Dismiss Notice
Join Physics Forums Today!
The friendliest, high quality science and math community on the planet! Everyone who loves science is here!

Homework Help: D/dx of the electric potential

  1. Feb 28, 2005 #1
    By differentiating the electrostatic potential

    [tex]
    \Phi(\vec{r}) = \int\int_{\Omega} \frac{k_e dq(\vec{r'})}{|\vec{r}-\vec{r'}|}[/tex]

    with respect to x, y, and z, and asumming that [tex]\Omega[/tex] is independent of x,y, and z show the electric field, can be writen as

    [tex]\vec{E}=\frac{-\partial{\Phi}}{\partial{x}}\hat{\vect{e_x}}-\frac{\partial{\Phi}}{\partial{y}}\hat{\vect{e_y}}-\frac{\partial{\Phi}}{\partial{z}}\hat{\vect{e_z}}[/tex]

    the problem is how to do I do the diriv of the the dq(r') function? no idea...probley chain rule any hints also help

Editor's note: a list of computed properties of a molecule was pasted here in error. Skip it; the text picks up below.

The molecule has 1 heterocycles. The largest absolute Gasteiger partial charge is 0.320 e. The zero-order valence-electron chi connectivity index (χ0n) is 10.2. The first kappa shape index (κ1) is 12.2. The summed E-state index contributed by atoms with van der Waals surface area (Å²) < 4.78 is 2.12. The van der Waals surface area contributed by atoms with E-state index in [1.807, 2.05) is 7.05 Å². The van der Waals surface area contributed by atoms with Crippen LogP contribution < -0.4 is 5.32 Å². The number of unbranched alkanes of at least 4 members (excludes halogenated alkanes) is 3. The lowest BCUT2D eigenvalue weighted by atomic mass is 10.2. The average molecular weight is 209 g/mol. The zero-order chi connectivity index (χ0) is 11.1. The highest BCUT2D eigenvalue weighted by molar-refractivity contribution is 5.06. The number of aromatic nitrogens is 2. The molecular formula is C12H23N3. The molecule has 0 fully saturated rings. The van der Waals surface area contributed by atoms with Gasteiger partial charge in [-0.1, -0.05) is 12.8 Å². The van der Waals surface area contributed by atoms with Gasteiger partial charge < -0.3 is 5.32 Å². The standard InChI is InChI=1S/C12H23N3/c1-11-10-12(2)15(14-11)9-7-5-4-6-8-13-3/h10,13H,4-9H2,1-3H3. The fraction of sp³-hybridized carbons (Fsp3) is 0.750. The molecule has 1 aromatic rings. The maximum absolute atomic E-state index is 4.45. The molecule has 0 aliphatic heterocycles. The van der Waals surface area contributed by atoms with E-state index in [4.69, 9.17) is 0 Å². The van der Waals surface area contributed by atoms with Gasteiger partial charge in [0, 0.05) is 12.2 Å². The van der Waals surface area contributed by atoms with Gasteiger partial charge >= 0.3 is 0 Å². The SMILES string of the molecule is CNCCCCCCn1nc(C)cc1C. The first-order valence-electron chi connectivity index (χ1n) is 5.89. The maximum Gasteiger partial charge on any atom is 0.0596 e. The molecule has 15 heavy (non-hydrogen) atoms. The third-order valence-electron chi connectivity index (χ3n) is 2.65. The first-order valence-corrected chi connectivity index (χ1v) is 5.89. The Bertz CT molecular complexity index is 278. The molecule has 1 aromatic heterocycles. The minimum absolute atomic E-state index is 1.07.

2. jcsd
  3. Feb 28, 2005 #2

    StatusX

    User Avatar
    Homework Helper

    You're differentiating with respect to the unprimed coordinates so dq(r) is treated as a constant.
     
  4. Mar 1, 2005 #3

    dextercioby

    User Avatar
    Science Advisor
    Homework Helper

    There's no connection between "r" and "r' ".You can see that by taking a look at the derivation of that formula...Namely the variables of the Green function are naturally assumed to be independent...


    Daniel.
     
Share this great discussion with others via Reddit, Google+, Twitter, or Facebook